Sugar Rush by Nic Cester – Album Review
Sugar Rush by Nic Cester
by David Schuster
When is an album not an album? That’s the question that’s been on my mind since I first listened to Sugar Rush, Nic Cester’s debut solo release. It’s a question I felt I had to answer, before I could sit down and write this review.
As you’d expect from Jet’s frontman, Cester has created some great blues rock: ‘Sugar Rush’, which is the opener, ‘Psichebello’ and ‘Hard Times’ are all reminiscent of Robert Plant and The White Stripes, but also manage to have a modern feel, very much like The Black Keys. He has a great gravelly voice, and ‘Hard Times’ showcases this especially well. Of these my favourite is ‘Psichebello’, which has a fantastically trippy flute and organ section.
There’s also more musically surprising tracks, some of which work well, such as the 70’s West Coast feel of the upbeat ‘Eyes On the Horizon’, and some of which don’t. Of the latter, ‘Who Do You Think You Are’ and ‘Walk On’ are both well executed and produced, but just don’t work in the overall musical context. ‘Who Do You Think You Are’ has a funk/disco feel, and ‘Walk On’ is more Ibiza chill-out.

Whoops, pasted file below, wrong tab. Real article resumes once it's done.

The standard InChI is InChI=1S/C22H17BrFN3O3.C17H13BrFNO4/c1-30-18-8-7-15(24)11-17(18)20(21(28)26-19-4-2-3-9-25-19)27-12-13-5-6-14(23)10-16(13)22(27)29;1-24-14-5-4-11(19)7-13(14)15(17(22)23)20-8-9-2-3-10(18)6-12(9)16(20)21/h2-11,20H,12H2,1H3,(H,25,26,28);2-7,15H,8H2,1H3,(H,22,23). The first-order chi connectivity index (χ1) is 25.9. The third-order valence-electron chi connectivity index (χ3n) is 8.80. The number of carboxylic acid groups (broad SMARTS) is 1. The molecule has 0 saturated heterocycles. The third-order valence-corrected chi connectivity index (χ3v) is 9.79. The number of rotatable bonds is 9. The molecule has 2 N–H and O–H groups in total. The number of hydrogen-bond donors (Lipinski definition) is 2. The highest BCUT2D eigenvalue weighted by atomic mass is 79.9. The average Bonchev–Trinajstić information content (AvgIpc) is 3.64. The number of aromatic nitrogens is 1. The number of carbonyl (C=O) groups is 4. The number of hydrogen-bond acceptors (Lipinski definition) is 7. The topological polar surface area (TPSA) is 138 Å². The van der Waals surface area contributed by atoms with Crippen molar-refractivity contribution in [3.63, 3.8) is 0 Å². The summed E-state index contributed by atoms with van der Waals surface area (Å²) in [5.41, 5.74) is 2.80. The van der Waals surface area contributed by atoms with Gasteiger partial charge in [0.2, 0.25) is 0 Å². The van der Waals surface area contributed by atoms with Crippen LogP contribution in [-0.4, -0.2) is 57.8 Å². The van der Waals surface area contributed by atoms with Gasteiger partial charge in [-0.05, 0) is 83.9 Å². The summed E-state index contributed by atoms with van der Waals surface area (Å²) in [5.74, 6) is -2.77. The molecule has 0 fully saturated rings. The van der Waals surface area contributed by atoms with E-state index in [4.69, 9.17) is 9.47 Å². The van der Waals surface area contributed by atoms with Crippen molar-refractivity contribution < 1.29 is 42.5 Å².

Years ago, when making mixed tapes was still a thing, I’d spend hours going through LPs picking out individual tracks. I’d then write them down on paper and shuffle the order around, until I was happy with the result. The point of all this was to ensure that the songs worked together, and that the transitions between fast and slow, soft and loud weren’t jarring. Like the chapters in a book I tried to achieve peaks of interest and reflection into the overall structure of the tape.
It doesn’t feel like enough has been done here towards that goal. But then maybe it doesn’t matter, now that playlists allow everyone to easily edit and re-edit their own compilations. Maybe it only matters to me because I’m reviewing the record as a whole. Unfortunately, it has resulted in the best numbers being clustered towards the beginning. This leaves the weaker ones towards the end, and that’s never a good policy.
So, back to the question: When is an album not an album? The answer for me is, “When it’s just a collection of songs”. A record should be greater than just the sum of the individual tracks, it should have a style and feel all of its own. That then is what Sugar Rush is: A collection of good songs.